Italian Vogue‘s Franca Sozzani always speaks her mind. This is one of the reasons we think she’s one of the most badass editors around, and this week she took to the internet to express her patent dislike of photography that is in “very bad taste” and goes “against all aesthetical grounds.”
Sozzani runs through the history of “nudes of men and women…without purpose if not shocking the audience.” (Yes, Sozzani’s English is a bit broken, à la Anna Dello Russo’s.) Though the wording is awkward, we think Sozzani is saying that while naked Yves Saint Laurent and Richard Avedon‘s provocative Stephanie Seymour portrait were sexy and fresh, Terry Richardson and Juergen Teller have subverted the nude fashion form into something “crude.”
How far can we go trying to find new ways to create images? To disturb, make people look vulgar, pretend that what’s ugly is avant-garde, negate the widely accepted aesthetics to find new things that usually lead to stupefying results, without a purpose if not pleasing few people in the business that find this cool.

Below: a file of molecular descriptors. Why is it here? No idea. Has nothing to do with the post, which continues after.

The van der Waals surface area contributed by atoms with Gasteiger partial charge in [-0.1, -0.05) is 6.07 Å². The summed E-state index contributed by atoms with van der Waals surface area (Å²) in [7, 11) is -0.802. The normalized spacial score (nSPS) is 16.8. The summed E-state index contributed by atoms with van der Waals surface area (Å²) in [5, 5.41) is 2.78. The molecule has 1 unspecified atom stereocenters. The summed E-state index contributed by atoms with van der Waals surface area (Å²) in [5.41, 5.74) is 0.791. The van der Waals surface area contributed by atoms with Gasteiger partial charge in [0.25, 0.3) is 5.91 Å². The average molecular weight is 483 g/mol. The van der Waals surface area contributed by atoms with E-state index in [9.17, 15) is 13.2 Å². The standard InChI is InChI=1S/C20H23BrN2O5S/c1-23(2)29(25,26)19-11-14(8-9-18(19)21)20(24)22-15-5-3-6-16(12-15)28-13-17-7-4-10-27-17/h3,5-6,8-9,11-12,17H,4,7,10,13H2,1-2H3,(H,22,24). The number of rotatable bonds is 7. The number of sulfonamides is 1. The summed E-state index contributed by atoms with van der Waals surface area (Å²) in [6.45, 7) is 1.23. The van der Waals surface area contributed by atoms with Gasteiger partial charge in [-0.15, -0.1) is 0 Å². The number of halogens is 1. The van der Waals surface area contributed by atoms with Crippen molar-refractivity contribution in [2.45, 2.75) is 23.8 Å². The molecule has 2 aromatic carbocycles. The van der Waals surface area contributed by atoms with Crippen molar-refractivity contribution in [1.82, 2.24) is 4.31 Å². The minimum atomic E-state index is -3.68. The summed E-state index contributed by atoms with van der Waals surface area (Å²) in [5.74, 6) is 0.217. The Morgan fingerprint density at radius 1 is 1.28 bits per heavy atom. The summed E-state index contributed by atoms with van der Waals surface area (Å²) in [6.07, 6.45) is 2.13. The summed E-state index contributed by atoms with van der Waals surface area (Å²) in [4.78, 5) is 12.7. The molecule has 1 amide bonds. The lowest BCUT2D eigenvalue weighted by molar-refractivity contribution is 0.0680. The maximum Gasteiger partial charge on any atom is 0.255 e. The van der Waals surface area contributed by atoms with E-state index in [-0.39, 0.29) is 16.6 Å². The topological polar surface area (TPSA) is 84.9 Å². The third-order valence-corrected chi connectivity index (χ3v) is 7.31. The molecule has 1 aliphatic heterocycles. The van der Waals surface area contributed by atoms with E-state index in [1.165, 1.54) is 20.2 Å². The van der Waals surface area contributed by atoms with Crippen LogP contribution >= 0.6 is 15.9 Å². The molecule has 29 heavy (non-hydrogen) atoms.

The research that goes behind photography is an open road and trying to put goofy and vulgar limits is really a shame. An image doesn’t have limits, it shows the creativity of a photographer and a team that works with the idea. Without a strong idea, exasperating an image is just self-satisfaction.
Do you agree? (We too have grown tired of Richardson’s one-note porny trope.) Do you think it’s time for photogs to step it up and get truly original, or do you think crude nudes work?